Bike Forums

Bike Forums (https://www.bikeforums.net/forum.php)
-   Classic & Vintage (https://www.bikeforums.net/forumdisplay.php?f=181)
-   -   For the love of English 3 speeds... (https://www.bikeforums.net/showthread.php?t=623699)

clubman 11-23-21 11:55 AM

I did that once for our bakery...without the clock. The bottom chairing, the chain and cog are all 3/16" gauge.
https://cimg5.ibsrv.net/gimg/bikefor...b566e8ab34.jpg

thumpism 11-23-21 04:20 PM


Originally Posted by bluesteak (Post 22317642)
Where do they get the clock mechanisms? I could make up a clock for my shop.

I got one at Woodcraft.

Vintage Schwinn 11-24-21 01:30 AM

Walmart stores also carry one clock mechanism kit ON THE CRAFTS aisle which is usually next to -or- on the other side of the Sewing aisle(you know, thread, needles, scissors, pins, buttons, fasteners, velcro, etc). You may however wish to study the many different ones available on ebay & amazon etc, because although all of them are pretty reliable and accurate as any AA battery clock mechanism, you might want a particular version BECAUSE of the LOOK/style of the clock HANDS. That right look of the HANDS of the Clock might just make the difference between a good looking Sprocket Clock and a great looking Sprocket Clock. I would imagine that some vendor/suppliers also sell individually the various styles/colors, etc of interchangeable Clock Hands to fit most all of these typical generic AA battery clock mechanisms.
You certainly could even scour GOODWILL for something to use as a Donor clock . As FBOAT & thumpism already mentioned, MICHAELS & HOBBY LOBBY & WOODCRAFT have plenty of these.

mitchito 11-28-21 06:13 PM

This bike is still available in NYC. I just don't have space for it. Can't go wrong for $20 can you? I may still go up and grab it Tuesday if no one else wants it. Just have to endure the screaming from the trouble and strife.

https://newyork.craigslist.org/brx/b...404623558.html

jkrug 11-28-21 08:58 PM

Have now worked on three cottered three-speeds and the Bikesmith cotter pin tool has saved all three. Thanks to all who recommended it and to Mark for providing such a beautifully finished and efficient too. I will no longer pass up a good bike with a cottered crank.

jkrug 11-30-21 03:58 PM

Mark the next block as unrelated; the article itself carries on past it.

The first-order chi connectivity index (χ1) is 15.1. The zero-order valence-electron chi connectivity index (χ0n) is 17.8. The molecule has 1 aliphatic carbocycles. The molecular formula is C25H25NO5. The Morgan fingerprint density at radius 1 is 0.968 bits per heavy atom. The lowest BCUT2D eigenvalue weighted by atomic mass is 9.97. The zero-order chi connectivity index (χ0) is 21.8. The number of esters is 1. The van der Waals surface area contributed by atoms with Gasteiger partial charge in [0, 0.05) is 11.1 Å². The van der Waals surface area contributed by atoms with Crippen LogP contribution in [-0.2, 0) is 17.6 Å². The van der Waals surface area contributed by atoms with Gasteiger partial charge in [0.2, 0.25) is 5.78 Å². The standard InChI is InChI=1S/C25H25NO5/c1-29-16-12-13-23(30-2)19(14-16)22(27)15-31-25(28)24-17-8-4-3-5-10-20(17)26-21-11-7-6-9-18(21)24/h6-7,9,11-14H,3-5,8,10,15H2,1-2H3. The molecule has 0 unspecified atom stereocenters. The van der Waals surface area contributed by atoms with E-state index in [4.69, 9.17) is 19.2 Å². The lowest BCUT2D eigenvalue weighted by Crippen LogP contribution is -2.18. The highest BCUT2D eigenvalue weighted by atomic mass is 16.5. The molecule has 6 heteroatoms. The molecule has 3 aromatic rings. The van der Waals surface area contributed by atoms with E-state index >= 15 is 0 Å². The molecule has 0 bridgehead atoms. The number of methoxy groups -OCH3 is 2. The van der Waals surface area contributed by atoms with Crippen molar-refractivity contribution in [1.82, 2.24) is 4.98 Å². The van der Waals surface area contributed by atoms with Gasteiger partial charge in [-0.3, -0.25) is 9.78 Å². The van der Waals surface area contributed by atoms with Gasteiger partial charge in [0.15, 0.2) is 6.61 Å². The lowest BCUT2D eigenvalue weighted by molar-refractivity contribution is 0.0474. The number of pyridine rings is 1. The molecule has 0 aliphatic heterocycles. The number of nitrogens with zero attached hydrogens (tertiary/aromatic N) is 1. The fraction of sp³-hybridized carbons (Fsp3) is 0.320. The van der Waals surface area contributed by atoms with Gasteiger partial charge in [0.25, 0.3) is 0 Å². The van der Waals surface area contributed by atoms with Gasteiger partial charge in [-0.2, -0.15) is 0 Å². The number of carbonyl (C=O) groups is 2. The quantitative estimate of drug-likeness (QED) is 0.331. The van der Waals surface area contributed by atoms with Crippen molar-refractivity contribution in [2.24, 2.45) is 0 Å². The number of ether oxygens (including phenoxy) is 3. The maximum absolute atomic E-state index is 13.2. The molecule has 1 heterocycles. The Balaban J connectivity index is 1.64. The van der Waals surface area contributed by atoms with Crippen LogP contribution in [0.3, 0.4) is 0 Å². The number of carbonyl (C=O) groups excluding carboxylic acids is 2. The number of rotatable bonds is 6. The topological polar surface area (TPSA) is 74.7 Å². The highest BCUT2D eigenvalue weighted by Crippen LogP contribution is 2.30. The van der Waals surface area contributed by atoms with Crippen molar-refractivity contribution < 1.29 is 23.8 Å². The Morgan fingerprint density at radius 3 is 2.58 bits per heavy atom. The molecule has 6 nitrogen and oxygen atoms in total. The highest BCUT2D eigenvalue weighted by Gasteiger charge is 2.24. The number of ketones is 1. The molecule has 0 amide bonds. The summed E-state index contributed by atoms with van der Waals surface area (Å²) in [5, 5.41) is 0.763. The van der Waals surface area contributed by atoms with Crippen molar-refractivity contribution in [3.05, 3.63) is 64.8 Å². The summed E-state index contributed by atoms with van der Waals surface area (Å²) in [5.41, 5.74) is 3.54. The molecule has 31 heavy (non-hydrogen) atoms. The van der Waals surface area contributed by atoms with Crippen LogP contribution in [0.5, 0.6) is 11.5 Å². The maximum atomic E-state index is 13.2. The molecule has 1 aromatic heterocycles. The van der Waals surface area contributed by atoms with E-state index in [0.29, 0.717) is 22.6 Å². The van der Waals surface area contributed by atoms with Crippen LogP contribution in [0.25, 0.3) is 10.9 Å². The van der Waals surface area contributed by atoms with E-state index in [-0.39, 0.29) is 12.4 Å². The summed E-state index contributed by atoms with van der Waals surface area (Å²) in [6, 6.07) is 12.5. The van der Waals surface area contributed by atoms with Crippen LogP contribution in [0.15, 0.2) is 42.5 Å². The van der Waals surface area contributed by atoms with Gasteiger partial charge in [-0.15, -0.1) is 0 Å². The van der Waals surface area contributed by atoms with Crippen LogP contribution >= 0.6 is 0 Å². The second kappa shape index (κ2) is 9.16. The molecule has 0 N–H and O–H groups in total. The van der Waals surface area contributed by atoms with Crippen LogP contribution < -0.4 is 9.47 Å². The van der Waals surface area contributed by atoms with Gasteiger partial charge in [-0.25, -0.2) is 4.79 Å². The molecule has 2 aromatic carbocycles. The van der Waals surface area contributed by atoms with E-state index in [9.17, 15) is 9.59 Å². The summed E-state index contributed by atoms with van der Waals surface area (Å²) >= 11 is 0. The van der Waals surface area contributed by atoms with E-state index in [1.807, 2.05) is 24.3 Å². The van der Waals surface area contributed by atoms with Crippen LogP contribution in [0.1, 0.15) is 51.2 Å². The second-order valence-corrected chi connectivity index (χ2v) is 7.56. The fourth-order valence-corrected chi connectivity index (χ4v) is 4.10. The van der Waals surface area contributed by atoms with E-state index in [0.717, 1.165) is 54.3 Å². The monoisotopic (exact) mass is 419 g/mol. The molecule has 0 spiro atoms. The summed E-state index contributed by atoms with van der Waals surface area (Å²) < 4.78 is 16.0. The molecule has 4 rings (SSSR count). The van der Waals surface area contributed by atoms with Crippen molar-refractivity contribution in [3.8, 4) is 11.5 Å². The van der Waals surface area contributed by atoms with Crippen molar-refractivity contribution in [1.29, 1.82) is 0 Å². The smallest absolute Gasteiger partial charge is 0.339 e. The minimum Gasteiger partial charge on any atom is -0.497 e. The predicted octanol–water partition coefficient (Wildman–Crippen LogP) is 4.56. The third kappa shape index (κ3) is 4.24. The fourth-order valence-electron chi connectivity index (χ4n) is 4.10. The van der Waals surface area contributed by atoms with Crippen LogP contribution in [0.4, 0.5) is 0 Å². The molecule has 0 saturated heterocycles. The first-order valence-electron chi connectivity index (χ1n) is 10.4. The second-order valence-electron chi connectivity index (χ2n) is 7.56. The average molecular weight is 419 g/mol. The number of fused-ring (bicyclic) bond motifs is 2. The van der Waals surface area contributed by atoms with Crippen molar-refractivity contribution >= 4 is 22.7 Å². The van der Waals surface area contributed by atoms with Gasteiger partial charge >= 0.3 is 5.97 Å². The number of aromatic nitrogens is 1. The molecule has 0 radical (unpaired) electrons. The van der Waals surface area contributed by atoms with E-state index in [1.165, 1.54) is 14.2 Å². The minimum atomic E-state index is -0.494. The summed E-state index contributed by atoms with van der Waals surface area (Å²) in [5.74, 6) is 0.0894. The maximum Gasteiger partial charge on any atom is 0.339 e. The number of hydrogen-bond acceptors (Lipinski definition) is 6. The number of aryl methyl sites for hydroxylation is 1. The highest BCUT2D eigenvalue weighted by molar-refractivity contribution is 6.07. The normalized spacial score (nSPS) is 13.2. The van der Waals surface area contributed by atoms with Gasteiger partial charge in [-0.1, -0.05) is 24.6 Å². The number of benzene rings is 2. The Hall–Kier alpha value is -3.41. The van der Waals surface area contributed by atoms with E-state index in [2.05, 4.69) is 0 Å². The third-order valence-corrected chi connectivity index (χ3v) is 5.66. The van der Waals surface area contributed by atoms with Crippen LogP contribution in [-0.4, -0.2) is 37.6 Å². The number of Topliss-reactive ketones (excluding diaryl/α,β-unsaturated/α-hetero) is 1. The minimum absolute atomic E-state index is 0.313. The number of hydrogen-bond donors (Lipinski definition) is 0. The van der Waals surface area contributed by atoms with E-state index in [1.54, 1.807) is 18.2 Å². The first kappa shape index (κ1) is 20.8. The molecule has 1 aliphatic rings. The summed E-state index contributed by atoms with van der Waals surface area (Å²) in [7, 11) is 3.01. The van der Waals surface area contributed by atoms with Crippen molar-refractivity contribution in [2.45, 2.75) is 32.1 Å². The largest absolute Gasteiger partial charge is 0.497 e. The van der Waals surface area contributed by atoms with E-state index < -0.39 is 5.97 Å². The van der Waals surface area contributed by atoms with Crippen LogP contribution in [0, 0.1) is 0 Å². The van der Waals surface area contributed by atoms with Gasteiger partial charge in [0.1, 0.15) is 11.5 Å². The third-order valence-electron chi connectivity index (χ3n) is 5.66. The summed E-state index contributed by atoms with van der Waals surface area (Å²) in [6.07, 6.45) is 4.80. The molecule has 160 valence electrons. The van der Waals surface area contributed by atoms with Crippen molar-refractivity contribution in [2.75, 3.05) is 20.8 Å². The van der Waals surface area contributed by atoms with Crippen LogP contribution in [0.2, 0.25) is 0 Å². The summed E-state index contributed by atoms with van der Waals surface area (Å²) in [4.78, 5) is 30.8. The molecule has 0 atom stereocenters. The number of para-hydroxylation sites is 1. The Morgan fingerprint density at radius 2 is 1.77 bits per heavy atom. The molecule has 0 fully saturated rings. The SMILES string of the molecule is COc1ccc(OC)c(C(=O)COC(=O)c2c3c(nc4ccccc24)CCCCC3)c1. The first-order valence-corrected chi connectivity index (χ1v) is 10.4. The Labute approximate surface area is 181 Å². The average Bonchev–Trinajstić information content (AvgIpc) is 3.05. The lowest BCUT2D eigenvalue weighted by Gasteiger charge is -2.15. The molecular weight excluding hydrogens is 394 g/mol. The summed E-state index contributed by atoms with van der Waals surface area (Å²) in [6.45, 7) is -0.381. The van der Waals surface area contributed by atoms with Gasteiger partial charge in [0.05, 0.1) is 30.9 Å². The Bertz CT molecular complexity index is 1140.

Found a rider for the restored grey '73 Sports.
https://cimg4.ibsrv.net/gimg/bikefor...c9ab6c290d.jpg
Before: Thought the bike was brown...Stripped it down completely for the rebuild.
https://cimg6.ibsrv.net/gimg/bikefor...fa8a8deff.jpeg
Original paint cleaned up nicely with Maguire's rubbing compound and then some wax. Mostly original parts and it runs great.

Greg R 11-30-21 04:47 PM


someone will really be pissed about that wasted Rudge crankarm.
In typewriter world we call them "key choppers". Any typewriter with the nickel rims on keys have their keys chopped for jewelry., and other parts go to steampunk artsy whatevers.

Anybody here a fan of WD-40? Gawd that stuff can be awful. I picked up a Superbe last week and tore down the SA 3 spd. I think the last 10 years of it's life WD-40 was used in the lube hole. Once it dries, it is very tough to remove.

SirMike1983 12-01-21 09:30 AM

WD-40 is not bad for cleaning, displacing water, or preventing light rust in some applications. It can be used as a penetrating oil for loosening rusted parts, but there are better products for that use.

It is not a substantial enough lubricant, though there's a segment of people who insist that it can substitute for oil or grease. This is a corner that should not be cut. A good quality lithium grease and good quality light oil should be on-hand in the garage or shop as lubricants. I think part of it is people who don't know any better just grab a can of WD-40 and use it for everything sometimes.

[Don't get me started on key choppers... bad business]

Salubrious 12-01-21 11:16 AM

If I get in a project and the hub isn't shifting right, I'll spray a bunch of WD40 in it and take it for a short ride. Usually its shifting within a couple of blocks. Then I put it on the stand, rotate the oil port down, and spray more in while catching what comes out so it doesn't make a mess. Once its done draining I use automatic transmission fluid as a lubricant and take another ride- about ten miles or so. Then I change out the oil and again and use a bit of light gear lube like I use for the Rohloff.

WD40 is a tool and not a lubricant. I prefer to use Kroil if I have a stuck bolt, seatpost or stem, but it smells terrible so I have to use it outside and make sure everything is cleaned of it before bringing the parts back inside. But for freeing stuff that's stuck its the best I've encountered.

clubman 12-01-21 08:19 PM


Originally Posted by Greg R (Post 22324898)
In typewriter world we call them "key choppers". Any typewriter with the nickel rims on keys have their keys chopped for jewelry.

Full name Drew Gutenberg.

Super.bee 12-02-21 10:08 AM

For sale in/ near Pittsburgh
 
A ladies, maybe 23"? Brown. And a blue LTD, small. Both look ridable.

Not mine:

https://pittsburgh.craigslist.org/bi...414807367.html
https://pittsburgh.craigslist.org/bi...406560697.html

Greg R 12-02-21 11:34 AM


but it smells terrible
Really? I like it, kinda like wintergreen. I put a dab in the aftershave.

thumpism 12-02-21 06:30 PM


Originally Posted by Super.bee (Post 22326602)

A 23 looks taller with its seat cluster level with the top of the head tube. Here's one in TN for $200, too much for this condition.